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Math Model to Gauge Heart Attack Risk from Plaques

Heart, circulation system

(Bryan Brandenburg, Wikimedia Commons)

22 Aug. 2019. An academic-industry collaboration is creating a non-invasive technique to detect rupture-prone plaque build-ups in arteries and predict one’s risk of heart attack. A team from the Computational Mechanics Group at University of Texas in Austin and the diagnostics company HeartFlow Inc. in Redwood City, California is developing the technology, funded by a three-year, $550,000 grant from National Science Foundation.

The UT-Austin and HeartFlow researchers are seeking better and more cost-effective methods to diagnose a type of coronary artery disease called vulnerable plaques.  Coronary artery disease, also known as atherosclerosis or hardening of the arteries, often results from a build-up of cholesterol plaques on the arteries feeding the heart, and is a major risk factor for heart attacks and other cardiac diseases. Vulnerable plaques containing lipids or fats and other substances build up inside the artery walls, and become inflamed. If these vulnerable plaques rupture, they release debris into the blood stream, causing blood clots and blockages, leading to a heart attack.

The Computational Mechanics Group at UT-Austin studies computational geometry, mathematical models for geometric analysis, considering variables such as surfaces and angles within designated spaces and times. While the lab studies pure mathematical questions, its researchers also apply computational geometry to practical problems, including those in biomedical engineering, such as designing nanoparticle drug delivery systems and algorithms to model growth of prostate tumors.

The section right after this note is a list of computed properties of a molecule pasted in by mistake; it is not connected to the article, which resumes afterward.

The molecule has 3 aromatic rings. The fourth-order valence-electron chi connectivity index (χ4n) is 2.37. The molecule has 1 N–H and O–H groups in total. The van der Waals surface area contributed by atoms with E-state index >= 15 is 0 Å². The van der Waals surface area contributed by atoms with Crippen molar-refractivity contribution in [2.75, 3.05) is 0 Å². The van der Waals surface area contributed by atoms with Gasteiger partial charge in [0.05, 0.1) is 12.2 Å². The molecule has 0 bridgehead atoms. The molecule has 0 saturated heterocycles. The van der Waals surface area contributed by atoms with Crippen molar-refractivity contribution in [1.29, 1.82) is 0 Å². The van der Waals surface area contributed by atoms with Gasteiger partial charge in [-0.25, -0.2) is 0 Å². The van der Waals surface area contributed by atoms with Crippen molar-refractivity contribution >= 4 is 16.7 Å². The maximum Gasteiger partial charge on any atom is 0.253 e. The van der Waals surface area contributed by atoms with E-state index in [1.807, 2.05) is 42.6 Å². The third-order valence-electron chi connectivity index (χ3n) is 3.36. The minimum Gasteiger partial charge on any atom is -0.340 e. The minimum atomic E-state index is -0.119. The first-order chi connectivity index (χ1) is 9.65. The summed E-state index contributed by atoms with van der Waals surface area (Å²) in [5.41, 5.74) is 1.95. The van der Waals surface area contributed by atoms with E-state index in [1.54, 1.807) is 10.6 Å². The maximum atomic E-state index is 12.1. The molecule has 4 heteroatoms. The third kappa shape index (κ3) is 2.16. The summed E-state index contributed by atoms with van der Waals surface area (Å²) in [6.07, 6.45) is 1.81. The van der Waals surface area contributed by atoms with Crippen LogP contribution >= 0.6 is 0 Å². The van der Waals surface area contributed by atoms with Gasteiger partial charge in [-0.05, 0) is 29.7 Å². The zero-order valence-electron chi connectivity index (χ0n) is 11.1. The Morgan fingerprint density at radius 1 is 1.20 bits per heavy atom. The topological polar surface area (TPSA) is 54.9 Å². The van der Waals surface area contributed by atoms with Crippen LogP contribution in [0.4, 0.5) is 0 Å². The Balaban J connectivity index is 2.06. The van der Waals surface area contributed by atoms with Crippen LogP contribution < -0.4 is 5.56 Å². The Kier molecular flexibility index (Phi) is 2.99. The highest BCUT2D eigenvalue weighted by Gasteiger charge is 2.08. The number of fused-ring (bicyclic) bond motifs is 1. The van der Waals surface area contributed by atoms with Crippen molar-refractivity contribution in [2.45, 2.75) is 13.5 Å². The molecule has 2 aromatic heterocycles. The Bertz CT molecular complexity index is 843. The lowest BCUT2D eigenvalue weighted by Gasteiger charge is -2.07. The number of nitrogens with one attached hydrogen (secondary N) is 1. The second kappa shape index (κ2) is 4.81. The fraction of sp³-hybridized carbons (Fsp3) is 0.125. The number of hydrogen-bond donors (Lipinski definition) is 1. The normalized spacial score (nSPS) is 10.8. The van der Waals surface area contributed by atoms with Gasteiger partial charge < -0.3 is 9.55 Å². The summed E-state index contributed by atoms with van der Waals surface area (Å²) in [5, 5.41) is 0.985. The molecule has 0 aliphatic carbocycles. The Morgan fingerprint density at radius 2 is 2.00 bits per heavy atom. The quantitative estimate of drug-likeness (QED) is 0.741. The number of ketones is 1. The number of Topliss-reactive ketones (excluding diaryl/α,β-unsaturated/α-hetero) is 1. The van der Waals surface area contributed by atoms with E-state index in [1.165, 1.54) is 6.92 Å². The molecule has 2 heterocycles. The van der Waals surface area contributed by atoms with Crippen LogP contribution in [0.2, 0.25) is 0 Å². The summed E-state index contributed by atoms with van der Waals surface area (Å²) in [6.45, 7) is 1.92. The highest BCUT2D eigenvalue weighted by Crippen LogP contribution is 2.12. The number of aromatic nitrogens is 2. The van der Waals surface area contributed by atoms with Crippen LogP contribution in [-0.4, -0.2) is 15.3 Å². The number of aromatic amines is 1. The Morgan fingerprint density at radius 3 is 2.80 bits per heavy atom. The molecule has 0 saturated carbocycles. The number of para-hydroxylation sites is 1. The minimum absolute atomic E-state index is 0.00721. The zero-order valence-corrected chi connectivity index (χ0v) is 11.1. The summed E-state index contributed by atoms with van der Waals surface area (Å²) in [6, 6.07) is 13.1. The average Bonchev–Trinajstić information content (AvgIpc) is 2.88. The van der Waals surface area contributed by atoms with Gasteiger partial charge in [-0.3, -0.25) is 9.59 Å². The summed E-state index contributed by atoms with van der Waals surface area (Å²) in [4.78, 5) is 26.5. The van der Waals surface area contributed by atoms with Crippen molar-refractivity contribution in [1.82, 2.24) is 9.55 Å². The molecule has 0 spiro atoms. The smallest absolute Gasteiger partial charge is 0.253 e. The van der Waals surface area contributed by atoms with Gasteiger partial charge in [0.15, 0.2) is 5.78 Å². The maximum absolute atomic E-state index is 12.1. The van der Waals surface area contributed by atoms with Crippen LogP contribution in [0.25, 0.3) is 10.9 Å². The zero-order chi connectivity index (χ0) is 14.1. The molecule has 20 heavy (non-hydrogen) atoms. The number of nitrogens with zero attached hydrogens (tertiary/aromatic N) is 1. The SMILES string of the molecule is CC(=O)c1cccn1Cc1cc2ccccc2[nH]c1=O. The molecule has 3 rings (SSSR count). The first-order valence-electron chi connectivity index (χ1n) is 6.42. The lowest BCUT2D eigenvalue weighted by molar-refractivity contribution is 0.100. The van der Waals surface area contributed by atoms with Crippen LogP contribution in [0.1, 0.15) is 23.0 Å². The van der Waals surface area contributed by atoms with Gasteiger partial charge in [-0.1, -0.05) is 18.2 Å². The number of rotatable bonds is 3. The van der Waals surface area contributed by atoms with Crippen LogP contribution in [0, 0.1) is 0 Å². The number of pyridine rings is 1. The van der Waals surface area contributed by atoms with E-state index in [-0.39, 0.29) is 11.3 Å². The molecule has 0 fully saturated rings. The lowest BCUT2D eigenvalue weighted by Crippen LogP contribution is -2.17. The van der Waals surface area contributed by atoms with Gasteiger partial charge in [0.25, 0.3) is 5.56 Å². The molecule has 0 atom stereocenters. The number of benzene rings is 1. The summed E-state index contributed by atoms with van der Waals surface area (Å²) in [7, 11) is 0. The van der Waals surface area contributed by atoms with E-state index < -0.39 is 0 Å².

Working with HeartFlow, the Computational Mechanics Group plans to design a model that captures data from non-invasive computed tomography or CT scans and calculates a personalized risk profile of vulnerable plaques rupturing into the blood stream. Current techniques use invasive catheters to investigate suspected arteries for vulnerable plaques and collect data on temperature and acid levels to determine rupture risk.

The researchers plan to write a mathematical model that makes it possible to read CT scans, identify vulnerable plaques, and determine their composition without catheters. The model will use results of earlier CT scans and match the images to medical data, indicating lipid and calcium content in the fibrous caps found in arterial plaques that are prone to rupture.

Thomas Hughes, a professor of mathematics and engineering at UT-Austin and director of the group says in a university statement, “Recent breakthroughs have presented the opportunity to segment vulnerable plaques from CT scans and identify material constituents, including lipid and calcium content, and fibrous caps, from which patient-specific, computational models can be formulated and the biomechanical stress in the plaque calculated.”

HeartFlow Inc. is a designer of web and mobile software that analyzes CT images to detect and identify problems with blood flow through the heart leading to coronary artery disease. The company’s algorithms are based on data collected through its web and mobile apps, and stored in the cloud. HeartFlow returns a personalized graphic of a patient’s heart showing arteries at higher risk of forming clots.

In the collaboration with UT-Austin, HeartFlow is expected to take prototype software developed in the lab through clinical trials, regulatory approvals with FDA, and subsequent commercialization. Hughes has an equity stake in HeartFlow.

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